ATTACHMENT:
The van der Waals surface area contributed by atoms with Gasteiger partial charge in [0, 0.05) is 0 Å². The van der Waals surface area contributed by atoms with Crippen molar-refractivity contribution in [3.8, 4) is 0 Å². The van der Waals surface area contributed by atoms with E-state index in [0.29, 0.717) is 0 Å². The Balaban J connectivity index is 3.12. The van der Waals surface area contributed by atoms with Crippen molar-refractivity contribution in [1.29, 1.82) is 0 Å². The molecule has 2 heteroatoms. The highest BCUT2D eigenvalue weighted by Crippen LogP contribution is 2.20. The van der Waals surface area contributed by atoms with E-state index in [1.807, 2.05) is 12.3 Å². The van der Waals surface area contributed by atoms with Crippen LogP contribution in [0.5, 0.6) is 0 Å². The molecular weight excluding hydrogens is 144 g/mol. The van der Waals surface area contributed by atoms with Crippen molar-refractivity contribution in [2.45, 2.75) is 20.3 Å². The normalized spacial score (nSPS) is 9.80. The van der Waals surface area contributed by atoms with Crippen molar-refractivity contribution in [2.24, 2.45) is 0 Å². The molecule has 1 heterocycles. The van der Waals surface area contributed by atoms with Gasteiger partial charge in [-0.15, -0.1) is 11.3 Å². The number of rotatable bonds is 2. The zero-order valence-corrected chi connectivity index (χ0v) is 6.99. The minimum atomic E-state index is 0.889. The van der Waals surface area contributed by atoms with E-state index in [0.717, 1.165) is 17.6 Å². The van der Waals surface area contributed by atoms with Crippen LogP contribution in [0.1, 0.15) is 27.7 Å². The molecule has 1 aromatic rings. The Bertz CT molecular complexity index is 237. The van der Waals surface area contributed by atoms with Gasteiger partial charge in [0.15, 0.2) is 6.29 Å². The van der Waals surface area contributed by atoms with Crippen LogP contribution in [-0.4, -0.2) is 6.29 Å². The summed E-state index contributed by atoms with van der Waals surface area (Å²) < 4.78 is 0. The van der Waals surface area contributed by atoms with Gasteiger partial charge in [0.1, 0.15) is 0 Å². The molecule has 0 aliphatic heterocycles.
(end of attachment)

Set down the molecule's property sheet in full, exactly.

The van der Waals surface area contributed by atoms with Gasteiger partial charge in [0, 0.05) is 0 Å². The van der Waals surface area contributed by atoms with Crippen molar-refractivity contribution in [3.8, 4) is 0 Å². The van der Waals surface area contributed by atoms with E-state index in [0.29, 0.717) is 0 Å². The Balaban J connectivity index is 3.12. The van der Waals surface area contributed by atoms with Crippen molar-refractivity contribution in [1.29, 1.82) is 0 Å². The molecule has 2 heteroatoms. The highest BCUT2D eigenvalue weighted by Crippen LogP contribution is 2.20. The van der Waals surface area contributed by atoms with E-state index in [1.807, 2.05) is 12.3 Å². The van der Waals surface area contributed by atoms with Crippen LogP contribution in [0.5, 0.6) is 0 Å². The molecular weight excluding hydrogens is 144 g/mol. The van der Waals surface area contributed by atoms with Crippen molar-refractivity contribution in [2.45, 2.75) is 20.3 Å². The normalized spacial score (nSPS) is 9.80. The van der Waals surface area contributed by atoms with Crippen molar-refractivity contribution in [2.24, 2.45) is 0 Å². The molecule has 1 heterocycles. The van der Waals surface area contributed by atoms with Gasteiger partial charge in [-0.15, -0.1) is 11.3 Å². The number of rotatable bonds is 2. The zero-order valence-corrected chi connectivity index (χ0v) is 6.99. The minimum atomic E-state index is 0.889. The van der Waals surface area contributed by atoms with E-state index in [0.717, 1.165) is 17.6 Å². The van der Waals surface area contributed by atoms with Crippen LogP contribution in [0.1, 0.15) is 27.7 Å². The molecule has 1 aromatic rings. The Bertz CT molecular complexity index is 237. The van der Waals surface area contributed by atoms with Gasteiger partial charge in [0.15, 0.2) is 6.29 Å². The van der Waals surface area contributed by atoms with Crippen LogP contribution in [-0.4, -0.2) is 6.29 Å². The summed E-state index contributed by atoms with van der Waals surface area (Å²) < 4.78 is 0. The van der Waals surface area contributed by atoms with Gasteiger partial charge in [0.1, 0.15) is 0 Å². The molecule has 0 aliphatic heterocycles.